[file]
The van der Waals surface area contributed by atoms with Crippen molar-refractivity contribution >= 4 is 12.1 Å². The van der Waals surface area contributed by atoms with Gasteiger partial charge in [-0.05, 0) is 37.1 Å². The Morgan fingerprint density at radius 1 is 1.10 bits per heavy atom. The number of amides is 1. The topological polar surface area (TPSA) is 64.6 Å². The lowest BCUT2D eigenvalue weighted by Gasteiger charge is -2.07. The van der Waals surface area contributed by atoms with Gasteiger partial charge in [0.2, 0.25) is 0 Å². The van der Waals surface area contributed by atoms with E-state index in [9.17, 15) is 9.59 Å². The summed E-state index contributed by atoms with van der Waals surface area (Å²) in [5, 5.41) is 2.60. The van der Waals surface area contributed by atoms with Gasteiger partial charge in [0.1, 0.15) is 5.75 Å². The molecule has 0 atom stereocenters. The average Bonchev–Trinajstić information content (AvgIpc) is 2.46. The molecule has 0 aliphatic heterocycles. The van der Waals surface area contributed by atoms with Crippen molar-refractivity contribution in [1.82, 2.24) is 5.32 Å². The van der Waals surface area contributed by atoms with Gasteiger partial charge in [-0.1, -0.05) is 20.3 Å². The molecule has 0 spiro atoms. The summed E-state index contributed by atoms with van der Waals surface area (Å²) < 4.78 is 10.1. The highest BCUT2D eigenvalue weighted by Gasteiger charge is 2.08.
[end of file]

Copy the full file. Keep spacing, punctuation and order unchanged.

The van der Waals surface area contributed by atoms with Crippen molar-refractivity contribution >= 4 is 12.1 Å². The van der Waals surface area contributed by atoms with Gasteiger partial charge in [-0.05, 0) is 37.1 Å². The Morgan fingerprint density at radius 1 is 1.10 bits per heavy atom. The number of amides is 1. The topological polar surface area (TPSA) is 64.6 Å². The lowest BCUT2D eigenvalue weighted by Gasteiger charge is -2.07. The van der Waals surface area contributed by atoms with Gasteiger partial charge in [0.2, 0.25) is 0 Å². The van der Waals surface area contributed by atoms with E-state index in [9.17, 15) is 9.59 Å². The summed E-state index contributed by atoms with van der Waals surface area (Å²) in [5, 5.41) is 2.60. The van der Waals surface area contributed by atoms with Gasteiger partial charge in [0.1, 0.15) is 5.75 Å². The molecule has 0 atom stereocenters. The average Bonchev–Trinajstić information content (AvgIpc) is 2.46. The molecule has 0 aliphatic heterocycles. The van der Waals surface area contributed by atoms with Crippen molar-refractivity contribution in [1.82, 2.24) is 5.32 Å². The van der Waals surface area contributed by atoms with Gasteiger partial charge in [-0.1, -0.05) is 20.3 Å². The molecule has 0 spiro atoms. The summed E-state index contributed by atoms with van der Waals surface area (Å²) < 4.78 is 10.1. The highest BCUT2D eigenvalue weighted by Gasteiger charge is 2.08.